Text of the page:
As you would now probably know, I have a little soft spot for macarons. It’s a good thing I can’t make them at home because the only thing stopping me from wolfing 10 down at one go is their exhorbitant price!
It’s a start of a new year so I think it’s only befitting that I kick things off with a post about macarons. Delicious bite-sized morsels that are so colorful- frivolous I know-but behind their cute appearance lies a very difficult art (to me at least), that has taken even masterful bakers a few failed attempts before they achieve that sheen on a smooth macaron shell and macaron feet. This art depends a lot on experience and a good mentor in my opinion because a lot of the steps ( especially the macaronage!) are all about the touch and feel of the batter.
Everyone around me knows that I have this insane craziness over macarons ever since my school trip to France in 2006. There I had a palm sized chocolate macaron at a petrol kiosk. I know, of all places right? But that moment of epiphany experienced was unforgettable and I’ve never looked back since.
So as soon as I saw this macaron counter in the foodhall at Mitsukoshi Departmental Store (which is also the best foodhall I have ever visited in my entire life) in Fukuoka I kept lurking around hesitating.
My last experience in Tokyo for macarons was not very favourable and it was supposedly produced by the kitchen of my favourite patissier of all time. But I reasoned it was winter now, humidity is different, the macaron shells look good though it lacked the neat filling that all Pierre Herme macarons display. But dad was the one that tipped the scales by saying we should give it a try ( he is paying afterall ).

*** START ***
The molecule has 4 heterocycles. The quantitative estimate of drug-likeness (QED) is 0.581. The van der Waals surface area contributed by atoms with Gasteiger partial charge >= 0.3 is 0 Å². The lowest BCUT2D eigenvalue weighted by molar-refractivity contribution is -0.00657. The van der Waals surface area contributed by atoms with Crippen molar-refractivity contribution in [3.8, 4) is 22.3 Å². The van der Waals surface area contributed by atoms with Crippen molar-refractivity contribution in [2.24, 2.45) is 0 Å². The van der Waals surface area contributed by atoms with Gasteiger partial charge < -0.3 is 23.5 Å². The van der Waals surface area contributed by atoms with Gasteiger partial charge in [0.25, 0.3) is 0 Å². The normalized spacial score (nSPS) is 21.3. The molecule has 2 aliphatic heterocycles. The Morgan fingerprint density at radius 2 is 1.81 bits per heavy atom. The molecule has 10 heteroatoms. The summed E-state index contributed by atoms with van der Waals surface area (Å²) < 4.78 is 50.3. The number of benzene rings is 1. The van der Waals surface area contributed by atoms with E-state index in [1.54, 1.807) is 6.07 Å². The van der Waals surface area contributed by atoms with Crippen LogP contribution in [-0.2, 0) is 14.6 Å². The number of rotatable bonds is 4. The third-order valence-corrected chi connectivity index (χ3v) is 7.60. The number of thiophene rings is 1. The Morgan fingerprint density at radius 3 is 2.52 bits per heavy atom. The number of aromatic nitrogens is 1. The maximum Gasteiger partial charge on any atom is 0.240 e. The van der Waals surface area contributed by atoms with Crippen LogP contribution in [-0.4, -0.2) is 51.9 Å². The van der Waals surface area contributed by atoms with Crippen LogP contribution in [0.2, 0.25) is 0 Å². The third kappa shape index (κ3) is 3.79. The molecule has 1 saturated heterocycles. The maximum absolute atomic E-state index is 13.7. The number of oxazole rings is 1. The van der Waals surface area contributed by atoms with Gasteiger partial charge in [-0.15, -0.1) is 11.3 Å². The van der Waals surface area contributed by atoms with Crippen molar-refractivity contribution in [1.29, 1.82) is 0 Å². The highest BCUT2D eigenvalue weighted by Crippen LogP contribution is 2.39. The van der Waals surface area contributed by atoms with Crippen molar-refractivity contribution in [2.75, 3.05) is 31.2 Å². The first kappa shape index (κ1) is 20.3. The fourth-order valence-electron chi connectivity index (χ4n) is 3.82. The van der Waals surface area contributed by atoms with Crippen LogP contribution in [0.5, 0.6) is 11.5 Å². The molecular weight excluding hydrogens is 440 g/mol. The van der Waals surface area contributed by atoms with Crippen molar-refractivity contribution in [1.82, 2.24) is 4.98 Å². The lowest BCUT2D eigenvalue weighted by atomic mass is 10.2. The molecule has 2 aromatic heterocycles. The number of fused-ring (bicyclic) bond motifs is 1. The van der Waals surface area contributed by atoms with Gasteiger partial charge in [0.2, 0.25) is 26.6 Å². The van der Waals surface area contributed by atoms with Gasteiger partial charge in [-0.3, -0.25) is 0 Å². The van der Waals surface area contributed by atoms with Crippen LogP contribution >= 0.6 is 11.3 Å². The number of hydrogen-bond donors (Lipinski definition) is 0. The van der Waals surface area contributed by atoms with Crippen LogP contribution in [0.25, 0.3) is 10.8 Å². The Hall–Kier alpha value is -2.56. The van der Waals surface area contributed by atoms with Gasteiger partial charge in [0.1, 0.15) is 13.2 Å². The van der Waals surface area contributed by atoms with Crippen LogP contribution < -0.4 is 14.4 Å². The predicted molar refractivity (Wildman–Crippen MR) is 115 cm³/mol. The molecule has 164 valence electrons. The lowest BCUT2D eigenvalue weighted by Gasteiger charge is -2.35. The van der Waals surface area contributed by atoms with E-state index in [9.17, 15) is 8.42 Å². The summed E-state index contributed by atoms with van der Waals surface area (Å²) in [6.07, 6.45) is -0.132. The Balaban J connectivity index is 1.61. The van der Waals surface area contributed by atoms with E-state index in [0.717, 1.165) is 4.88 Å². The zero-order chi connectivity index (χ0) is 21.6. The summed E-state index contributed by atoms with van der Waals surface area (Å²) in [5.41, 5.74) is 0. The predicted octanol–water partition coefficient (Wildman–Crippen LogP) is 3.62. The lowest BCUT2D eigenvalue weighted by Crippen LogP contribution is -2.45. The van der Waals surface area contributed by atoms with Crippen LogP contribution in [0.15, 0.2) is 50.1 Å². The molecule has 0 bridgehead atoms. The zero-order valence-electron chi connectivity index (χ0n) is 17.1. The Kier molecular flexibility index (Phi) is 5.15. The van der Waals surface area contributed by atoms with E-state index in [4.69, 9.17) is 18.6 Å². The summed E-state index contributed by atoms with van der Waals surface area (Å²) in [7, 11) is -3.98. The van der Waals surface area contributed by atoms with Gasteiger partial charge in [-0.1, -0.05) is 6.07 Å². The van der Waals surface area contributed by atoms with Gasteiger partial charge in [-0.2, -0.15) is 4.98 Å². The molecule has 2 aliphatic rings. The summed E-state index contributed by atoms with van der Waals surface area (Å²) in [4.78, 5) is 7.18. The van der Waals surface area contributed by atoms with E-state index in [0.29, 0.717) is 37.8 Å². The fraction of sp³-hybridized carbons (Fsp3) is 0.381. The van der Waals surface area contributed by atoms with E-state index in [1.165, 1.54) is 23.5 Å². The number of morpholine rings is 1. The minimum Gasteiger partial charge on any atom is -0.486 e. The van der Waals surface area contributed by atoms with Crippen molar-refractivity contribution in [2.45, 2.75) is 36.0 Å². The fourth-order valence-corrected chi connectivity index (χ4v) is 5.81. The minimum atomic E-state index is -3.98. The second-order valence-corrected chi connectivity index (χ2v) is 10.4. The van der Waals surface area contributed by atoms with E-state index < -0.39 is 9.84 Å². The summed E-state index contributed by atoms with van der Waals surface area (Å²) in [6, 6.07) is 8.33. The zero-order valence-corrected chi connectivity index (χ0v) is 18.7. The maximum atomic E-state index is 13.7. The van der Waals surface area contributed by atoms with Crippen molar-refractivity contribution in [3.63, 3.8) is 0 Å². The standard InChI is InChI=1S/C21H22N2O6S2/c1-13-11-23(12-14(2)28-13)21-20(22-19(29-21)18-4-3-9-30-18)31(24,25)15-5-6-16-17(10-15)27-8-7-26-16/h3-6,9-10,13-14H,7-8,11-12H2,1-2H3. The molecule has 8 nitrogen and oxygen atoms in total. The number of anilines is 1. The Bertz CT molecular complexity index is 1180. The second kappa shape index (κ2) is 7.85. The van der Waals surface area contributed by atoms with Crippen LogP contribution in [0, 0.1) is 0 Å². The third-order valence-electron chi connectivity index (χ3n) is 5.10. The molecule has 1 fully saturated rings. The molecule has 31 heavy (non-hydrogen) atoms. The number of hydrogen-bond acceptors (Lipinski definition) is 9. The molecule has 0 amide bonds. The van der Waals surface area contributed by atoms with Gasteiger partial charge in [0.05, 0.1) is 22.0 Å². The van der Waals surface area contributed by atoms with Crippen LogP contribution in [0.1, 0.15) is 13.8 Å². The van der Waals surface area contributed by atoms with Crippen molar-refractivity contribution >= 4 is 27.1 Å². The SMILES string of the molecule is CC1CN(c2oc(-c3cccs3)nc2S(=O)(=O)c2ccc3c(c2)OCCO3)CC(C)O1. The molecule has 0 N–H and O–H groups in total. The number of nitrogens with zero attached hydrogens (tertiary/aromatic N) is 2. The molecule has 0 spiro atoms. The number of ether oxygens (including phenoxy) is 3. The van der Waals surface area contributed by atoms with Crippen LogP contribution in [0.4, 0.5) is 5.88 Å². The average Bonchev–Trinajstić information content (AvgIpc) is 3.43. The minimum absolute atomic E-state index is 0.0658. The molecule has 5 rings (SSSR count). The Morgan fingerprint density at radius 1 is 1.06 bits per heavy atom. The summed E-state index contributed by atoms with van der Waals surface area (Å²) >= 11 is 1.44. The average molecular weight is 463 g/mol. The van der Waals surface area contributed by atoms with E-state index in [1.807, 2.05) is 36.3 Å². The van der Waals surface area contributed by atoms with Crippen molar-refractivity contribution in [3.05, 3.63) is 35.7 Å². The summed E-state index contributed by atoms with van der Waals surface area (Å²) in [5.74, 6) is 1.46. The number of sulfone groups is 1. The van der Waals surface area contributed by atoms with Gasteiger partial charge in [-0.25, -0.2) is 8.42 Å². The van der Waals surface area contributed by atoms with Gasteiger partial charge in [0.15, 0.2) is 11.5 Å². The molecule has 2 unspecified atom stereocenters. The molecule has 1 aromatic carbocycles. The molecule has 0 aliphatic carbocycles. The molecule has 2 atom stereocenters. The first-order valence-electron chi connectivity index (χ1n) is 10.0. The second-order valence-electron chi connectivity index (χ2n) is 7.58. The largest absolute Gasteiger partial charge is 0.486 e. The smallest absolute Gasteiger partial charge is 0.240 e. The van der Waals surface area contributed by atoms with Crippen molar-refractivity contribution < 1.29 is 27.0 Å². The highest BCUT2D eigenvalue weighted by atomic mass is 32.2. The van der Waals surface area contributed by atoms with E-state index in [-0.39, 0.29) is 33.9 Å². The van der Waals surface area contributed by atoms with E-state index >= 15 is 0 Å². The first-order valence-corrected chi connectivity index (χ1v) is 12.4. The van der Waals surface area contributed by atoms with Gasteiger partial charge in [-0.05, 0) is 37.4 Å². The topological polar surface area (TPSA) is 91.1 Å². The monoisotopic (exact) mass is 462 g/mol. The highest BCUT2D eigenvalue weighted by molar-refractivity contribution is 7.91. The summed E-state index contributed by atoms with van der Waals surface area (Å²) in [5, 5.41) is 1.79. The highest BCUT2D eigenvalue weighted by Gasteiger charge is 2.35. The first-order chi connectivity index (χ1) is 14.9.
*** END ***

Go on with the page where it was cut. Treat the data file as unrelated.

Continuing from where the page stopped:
So four macarons went into the paper bag, all individually vacuum-packed making them easy to handle ( though perhaps not in the most environmentally friendly way).
Matcha (background) and Black Sesame ( foreground) scored well in terms of flavour but not so in the delicate components of what makes a good macaron. Though they did have that crisp macaron shell, the meringue insides were too chewy leaving bits all over our teeth. That is now how I like my macarons to be like though I know people who actually like it that way. To me a macaron should be a little chewy but not to the extent of sticky and instead should also be tender, moist and a little melt-in-the-mouth- a perfection that I have only tasted consistently from Pierre Herme’s shop in Paris. Maybe it’s a case of overcooked macaron shells, lack of aging or the type of filling used, I don’t know.
Classic flavours are always a good barometer for macaron standards in a shop so I picked my ultimate favourite Rose. This one was actually almost perfect! It definitely received a thumbsup from dad and I. The meringue cake-like middle of the shell was not sticky at all and it went perfectly with the smooth dreamy rose petal buttercream filling. But it’s not exactly perfect because of its appearance. Then again, this point is just to nitpick I’m spoiled by Pierre Herme’s pretty fillings peeking out in between the macaron shells and his ingenious use of glitter, colored sugar, colorings and all the works!
Lastly, yet another classic. Chocolate was strangely salty in the middle but I did like the strong bitter ganache that made the macaron a little chewier. However, I’m sure I can find better chocolate macarons than this from Canele for instance.
Overall, pretty good macarons here with certain flavours ( Rose) edging out over others. A case of inconsistency perhaps but nonetheless, worth a buy if you do see them.